Well, you gotta hand it to the guys at Save Cork City: They sure are persistent. Ever since the Office of Public Works published its plans for a comprehensive flood defense scheme for Cork city and the lower reaches of the River Lee, this coalition of “concerned citizens” has been bombarding the papers and airwaves with a flood of “concerns” and “reasons” against proceeding with this project. As someone who has grown up in an area that is intimately familiar with flooding, an area that consists in large parts of reclaimed land, I cannot stop shaking my head at the shortsightedness of these activists, at the naivety of their arguments, and at the nonchalance with which their overblown aesthetic concerns are used to callously endanger the lives and livelihoods of everyone living in the city centre. In this first article of a multi part series, I will be looking at the claims of Save Cork City (SCS) and see how they stack up against scrutiny, especially given the rapidly changing weather patterns.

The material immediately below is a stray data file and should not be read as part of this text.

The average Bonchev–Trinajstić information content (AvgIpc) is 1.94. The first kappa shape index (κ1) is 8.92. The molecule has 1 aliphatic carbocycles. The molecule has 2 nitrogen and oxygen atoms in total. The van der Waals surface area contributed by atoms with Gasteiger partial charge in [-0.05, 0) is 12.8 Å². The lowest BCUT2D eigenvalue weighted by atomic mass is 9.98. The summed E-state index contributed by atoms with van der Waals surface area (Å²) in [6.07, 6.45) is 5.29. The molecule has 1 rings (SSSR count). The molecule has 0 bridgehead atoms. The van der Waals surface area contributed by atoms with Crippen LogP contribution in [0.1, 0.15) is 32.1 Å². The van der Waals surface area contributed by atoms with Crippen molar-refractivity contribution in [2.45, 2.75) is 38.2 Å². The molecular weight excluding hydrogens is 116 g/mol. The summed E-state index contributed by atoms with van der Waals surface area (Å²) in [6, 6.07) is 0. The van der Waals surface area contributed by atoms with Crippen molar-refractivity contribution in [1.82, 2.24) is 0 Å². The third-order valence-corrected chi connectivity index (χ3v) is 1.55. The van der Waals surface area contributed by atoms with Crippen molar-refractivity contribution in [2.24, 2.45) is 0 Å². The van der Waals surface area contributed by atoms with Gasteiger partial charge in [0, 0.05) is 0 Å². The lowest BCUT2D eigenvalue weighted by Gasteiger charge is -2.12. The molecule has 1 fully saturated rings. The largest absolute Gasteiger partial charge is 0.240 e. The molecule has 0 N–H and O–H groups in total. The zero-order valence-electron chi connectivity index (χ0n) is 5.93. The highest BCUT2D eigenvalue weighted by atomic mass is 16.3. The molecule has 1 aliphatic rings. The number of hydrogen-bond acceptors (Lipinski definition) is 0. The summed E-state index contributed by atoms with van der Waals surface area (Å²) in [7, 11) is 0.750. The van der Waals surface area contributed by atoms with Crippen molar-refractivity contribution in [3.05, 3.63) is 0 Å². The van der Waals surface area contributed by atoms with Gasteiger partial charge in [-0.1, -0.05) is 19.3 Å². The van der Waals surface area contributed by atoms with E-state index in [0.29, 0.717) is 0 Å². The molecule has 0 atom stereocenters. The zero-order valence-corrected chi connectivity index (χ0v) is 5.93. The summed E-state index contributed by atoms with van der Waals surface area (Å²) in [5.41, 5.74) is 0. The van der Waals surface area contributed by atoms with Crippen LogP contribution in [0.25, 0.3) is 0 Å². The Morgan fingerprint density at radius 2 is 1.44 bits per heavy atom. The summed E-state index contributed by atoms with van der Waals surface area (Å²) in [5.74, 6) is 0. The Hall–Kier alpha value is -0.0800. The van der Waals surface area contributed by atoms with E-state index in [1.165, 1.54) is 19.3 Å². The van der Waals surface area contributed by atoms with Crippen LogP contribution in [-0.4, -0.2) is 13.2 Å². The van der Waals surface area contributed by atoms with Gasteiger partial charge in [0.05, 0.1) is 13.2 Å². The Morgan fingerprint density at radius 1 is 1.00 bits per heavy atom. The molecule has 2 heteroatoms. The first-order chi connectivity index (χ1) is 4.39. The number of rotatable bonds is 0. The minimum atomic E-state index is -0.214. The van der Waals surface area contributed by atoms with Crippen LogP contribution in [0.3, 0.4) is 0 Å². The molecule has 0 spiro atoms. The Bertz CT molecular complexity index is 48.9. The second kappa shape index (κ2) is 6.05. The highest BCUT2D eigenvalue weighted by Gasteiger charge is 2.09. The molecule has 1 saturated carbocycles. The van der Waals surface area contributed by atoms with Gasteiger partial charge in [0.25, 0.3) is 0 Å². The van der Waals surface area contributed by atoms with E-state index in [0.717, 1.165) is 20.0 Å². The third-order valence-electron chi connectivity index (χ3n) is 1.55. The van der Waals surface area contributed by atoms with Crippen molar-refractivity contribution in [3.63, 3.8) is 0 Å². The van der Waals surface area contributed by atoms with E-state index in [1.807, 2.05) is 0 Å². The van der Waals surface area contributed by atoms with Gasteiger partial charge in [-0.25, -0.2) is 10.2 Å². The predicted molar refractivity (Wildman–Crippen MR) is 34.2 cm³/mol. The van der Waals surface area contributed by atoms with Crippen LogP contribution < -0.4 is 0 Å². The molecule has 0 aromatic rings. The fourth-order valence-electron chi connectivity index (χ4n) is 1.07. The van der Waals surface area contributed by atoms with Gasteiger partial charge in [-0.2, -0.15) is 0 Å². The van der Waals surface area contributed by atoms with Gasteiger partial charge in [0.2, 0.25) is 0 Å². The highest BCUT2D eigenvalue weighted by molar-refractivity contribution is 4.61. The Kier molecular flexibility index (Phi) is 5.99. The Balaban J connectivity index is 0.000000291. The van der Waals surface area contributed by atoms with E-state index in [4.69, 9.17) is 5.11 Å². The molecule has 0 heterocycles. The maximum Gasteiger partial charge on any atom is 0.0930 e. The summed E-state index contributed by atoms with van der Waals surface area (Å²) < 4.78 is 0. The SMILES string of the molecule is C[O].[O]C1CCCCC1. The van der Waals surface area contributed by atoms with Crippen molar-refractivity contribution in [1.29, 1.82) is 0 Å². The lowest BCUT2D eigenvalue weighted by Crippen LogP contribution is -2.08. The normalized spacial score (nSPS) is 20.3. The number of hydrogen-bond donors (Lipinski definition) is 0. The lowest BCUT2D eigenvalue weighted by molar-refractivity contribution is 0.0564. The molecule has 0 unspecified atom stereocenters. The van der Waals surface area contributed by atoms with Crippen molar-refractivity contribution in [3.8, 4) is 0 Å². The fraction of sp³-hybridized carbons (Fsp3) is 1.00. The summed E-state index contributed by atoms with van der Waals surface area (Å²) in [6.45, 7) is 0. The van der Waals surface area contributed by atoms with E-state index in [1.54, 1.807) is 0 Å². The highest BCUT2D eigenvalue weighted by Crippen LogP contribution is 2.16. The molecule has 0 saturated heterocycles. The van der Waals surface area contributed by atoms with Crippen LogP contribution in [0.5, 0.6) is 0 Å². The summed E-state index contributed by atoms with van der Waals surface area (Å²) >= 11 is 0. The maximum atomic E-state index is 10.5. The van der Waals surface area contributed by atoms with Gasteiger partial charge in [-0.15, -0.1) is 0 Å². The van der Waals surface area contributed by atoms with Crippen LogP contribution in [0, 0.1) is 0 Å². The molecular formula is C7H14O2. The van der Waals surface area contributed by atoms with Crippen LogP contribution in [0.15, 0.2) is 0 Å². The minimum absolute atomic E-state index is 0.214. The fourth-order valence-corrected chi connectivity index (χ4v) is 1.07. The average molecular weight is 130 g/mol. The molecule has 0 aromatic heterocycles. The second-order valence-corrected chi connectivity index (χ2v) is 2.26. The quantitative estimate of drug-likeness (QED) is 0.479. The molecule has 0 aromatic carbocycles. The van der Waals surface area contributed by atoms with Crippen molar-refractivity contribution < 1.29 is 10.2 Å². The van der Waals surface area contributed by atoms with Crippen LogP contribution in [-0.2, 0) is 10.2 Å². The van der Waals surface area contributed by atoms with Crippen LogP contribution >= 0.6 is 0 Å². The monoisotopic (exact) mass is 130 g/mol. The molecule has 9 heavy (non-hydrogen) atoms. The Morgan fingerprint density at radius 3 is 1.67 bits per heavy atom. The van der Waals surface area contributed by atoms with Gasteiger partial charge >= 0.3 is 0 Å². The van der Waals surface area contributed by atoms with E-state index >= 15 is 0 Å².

The main reason why SCS rail against the flood defence scheme is that it destroys historicallsy “significant” and “beautiful” river embankments in the city centre. Granted, some of those embankments date back to the late 18th century, however, they are not in any way what I would call “beautiful”. They certainly can’t hold a candle to Amsterdam or Paris. I actually spent last weekend taking a tour from Grand Parade along the south channel of the Lee to Customs House Quay, and then back up all the way to North Mall, and George Boole’s old residence on Grenville Place, and documenting the state of the embankments with my camera. You can find the images in the gallery below.